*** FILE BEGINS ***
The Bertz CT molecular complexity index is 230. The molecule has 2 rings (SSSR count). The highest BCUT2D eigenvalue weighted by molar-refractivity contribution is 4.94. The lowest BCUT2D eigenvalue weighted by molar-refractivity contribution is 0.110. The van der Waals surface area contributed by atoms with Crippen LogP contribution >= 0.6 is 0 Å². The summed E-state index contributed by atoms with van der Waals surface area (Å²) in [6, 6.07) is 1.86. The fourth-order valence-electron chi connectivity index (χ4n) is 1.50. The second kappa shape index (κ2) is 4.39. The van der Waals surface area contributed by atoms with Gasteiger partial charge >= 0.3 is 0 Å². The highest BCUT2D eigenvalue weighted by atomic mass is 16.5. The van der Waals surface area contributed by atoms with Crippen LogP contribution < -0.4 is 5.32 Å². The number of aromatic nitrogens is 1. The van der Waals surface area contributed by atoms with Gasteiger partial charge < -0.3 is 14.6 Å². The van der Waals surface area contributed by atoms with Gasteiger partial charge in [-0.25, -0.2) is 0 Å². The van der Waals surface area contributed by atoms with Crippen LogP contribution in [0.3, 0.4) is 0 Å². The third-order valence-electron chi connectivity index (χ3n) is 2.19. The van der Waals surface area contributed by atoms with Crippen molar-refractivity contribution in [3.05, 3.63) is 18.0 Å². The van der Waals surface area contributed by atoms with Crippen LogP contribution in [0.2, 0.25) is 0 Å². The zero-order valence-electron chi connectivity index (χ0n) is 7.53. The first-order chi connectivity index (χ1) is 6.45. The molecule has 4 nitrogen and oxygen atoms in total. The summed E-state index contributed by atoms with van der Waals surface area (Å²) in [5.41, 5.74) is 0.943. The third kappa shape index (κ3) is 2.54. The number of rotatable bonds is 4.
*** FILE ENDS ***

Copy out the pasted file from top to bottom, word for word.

The Bertz CT molecular complexity index is 230. The molecule has 2 rings (SSSR count). The highest BCUT2D eigenvalue weighted by molar-refractivity contribution is 4.94. The lowest BCUT2D eigenvalue weighted by molar-refractivity contribution is 0.110. The van der Waals surface area contributed by atoms with Crippen LogP contribution >= 0.6 is 0 Å². The summed E-state index contributed by atoms with van der Waals surface area (Å²) in [6, 6.07) is 1.86. The fourth-order valence-electron chi connectivity index (χ4n) is 1.50. The second kappa shape index (κ2) is 4.39. The van der Waals surface area contributed by atoms with Gasteiger partial charge >= 0.3 is 0 Å². The highest BCUT2D eigenvalue weighted by atomic mass is 16.5. The van der Waals surface area contributed by atoms with Crippen LogP contribution < -0.4 is 5.32 Å². The number of aromatic nitrogens is 1. The van der Waals surface area contributed by atoms with Gasteiger partial charge < -0.3 is 14.6 Å². The van der Waals surface area contributed by atoms with Gasteiger partial charge in [-0.25, -0.2) is 0 Å². The van der Waals surface area contributed by atoms with Crippen LogP contribution in [0.3, 0.4) is 0 Å². The third-order valence-electron chi connectivity index (χ3n) is 2.19. The van der Waals surface area contributed by atoms with Crippen molar-refractivity contribution in [3.05, 3.63) is 18.0 Å². The van der Waals surface area contributed by atoms with Crippen LogP contribution in [0.2, 0.25) is 0 Å². The zero-order valence-electron chi connectivity index (χ0n) is 7.53. The first-order chi connectivity index (χ1) is 6.45. The molecule has 4 nitrogen and oxygen atoms in total. The summed E-state index contributed by atoms with van der Waals surface area (Å²) in [5.41, 5.74) is 0.943. The third kappa shape index (κ3) is 2.54. The number of rotatable bonds is 4.